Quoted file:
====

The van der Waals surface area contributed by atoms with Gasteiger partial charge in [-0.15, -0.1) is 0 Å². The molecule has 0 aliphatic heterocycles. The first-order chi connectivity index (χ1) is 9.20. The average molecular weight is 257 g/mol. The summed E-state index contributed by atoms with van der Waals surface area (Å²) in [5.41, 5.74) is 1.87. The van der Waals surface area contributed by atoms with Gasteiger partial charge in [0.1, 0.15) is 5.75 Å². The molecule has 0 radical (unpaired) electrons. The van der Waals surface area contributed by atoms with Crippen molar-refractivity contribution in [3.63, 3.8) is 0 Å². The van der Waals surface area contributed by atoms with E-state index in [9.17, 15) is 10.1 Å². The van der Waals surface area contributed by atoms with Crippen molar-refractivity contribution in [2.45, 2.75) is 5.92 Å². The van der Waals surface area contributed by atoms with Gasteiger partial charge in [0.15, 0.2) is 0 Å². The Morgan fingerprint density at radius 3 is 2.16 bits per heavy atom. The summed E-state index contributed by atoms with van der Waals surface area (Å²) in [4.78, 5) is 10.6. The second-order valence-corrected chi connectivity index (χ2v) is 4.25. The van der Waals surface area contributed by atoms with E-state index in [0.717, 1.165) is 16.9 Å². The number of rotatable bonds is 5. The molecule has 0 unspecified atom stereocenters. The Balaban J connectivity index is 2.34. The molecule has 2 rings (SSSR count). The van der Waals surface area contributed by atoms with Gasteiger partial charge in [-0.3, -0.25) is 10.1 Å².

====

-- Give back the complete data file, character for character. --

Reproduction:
The van der Waals surface area contributed by atoms with Gasteiger partial charge in [-0.15, -0.1) is 0 Å². The molecule has 0 aliphatic heterocycles. The first-order chi connectivity index (χ1) is 9.20. The average molecular weight is 257 g/mol. The summed E-state index contributed by atoms with van der Waals surface area (Å²) in [5.41, 5.74) is 1.87. The van der Waals surface area contributed by atoms with Gasteiger partial charge in [0.1, 0.15) is 5.75 Å². The molecule has 0 radical (unpaired) electrons. The van der Waals surface area contributed by atoms with Crippen molar-refractivity contribution in [3.63, 3.8) is 0 Å². The van der Waals surface area contributed by atoms with E-state index in [9.17, 15) is 10.1 Å². The van der Waals surface area contributed by atoms with Crippen molar-refractivity contribution in [2.45, 2.75) is 5.92 Å². The van der Waals surface area contributed by atoms with Gasteiger partial charge in [0.15, 0.2) is 0 Å². The Morgan fingerprint density at radius 3 is 2.16 bits per heavy atom. The summed E-state index contributed by atoms with van der Waals surface area (Å²) in [4.78, 5) is 10.6. The second-order valence-corrected chi connectivity index (χ2v) is 4.25. The van der Waals surface area contributed by atoms with E-state index in [0.717, 1.165) is 16.9 Å². The number of rotatable bonds is 5. The molecule has 0 unspecified atom stereocenters. The Balaban J connectivity index is 2.34. The molecule has 2 rings (SSSR count). The van der Waals surface area contributed by atoms with Gasteiger partial charge in [-0.3, -0.25) is 10.1 Å².